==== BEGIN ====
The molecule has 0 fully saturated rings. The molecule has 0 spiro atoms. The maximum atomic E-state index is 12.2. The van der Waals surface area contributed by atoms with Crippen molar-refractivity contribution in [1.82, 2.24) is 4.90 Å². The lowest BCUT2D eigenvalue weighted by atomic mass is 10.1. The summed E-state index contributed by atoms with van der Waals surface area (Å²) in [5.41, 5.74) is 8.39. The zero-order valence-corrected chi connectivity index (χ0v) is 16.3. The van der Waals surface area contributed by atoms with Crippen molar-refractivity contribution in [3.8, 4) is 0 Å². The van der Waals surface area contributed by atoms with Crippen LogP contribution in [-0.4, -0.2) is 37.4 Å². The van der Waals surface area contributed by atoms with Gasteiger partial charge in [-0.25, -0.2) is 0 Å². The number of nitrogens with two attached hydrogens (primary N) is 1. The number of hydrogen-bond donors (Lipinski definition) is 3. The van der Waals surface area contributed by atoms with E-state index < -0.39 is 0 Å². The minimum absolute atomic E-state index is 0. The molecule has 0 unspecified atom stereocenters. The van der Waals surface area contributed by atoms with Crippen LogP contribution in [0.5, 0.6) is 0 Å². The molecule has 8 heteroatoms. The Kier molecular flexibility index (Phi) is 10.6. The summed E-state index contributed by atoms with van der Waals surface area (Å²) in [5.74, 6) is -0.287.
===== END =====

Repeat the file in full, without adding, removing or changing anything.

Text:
The molecule has 0 fully saturated rings. The molecule has 0 spiro atoms. The maximum atomic E-state index is 12.2. The van der Waals surface area contributed by atoms with Crippen molar-refractivity contribution in [1.82, 2.24) is 4.90 Å². The lowest BCUT2D eigenvalue weighted by atomic mass is 10.1. The summed E-state index contributed by atoms with van der Waals surface area (Å²) in [5.41, 5.74) is 8.39. The zero-order valence-corrected chi connectivity index (χ0v) is 16.3. The van der Waals surface area contributed by atoms with Crippen molar-refractivity contribution in [3.8, 4) is 0 Å². The van der Waals surface area contributed by atoms with Crippen LogP contribution in [-0.4, -0.2) is 37.4 Å². The van der Waals surface area contributed by atoms with Gasteiger partial charge in [-0.25, -0.2) is 0 Å². The number of nitrogens with two attached hydrogens (primary N) is 1. The number of hydrogen-bond donors (Lipinski definition) is 3. The van der Waals surface area contributed by atoms with E-state index < -0.39 is 0 Å². The minimum absolute atomic E-state index is 0. The molecule has 0 unspecified atom stereocenters. The van der Waals surface area contributed by atoms with Crippen LogP contribution in [0.5, 0.6) is 0 Å². The molecule has 8 heteroatoms. The Kier molecular flexibility index (Phi) is 10.6. The summed E-state index contributed by atoms with van der Waals surface area (Å²) in [5.74, 6) is -0.287.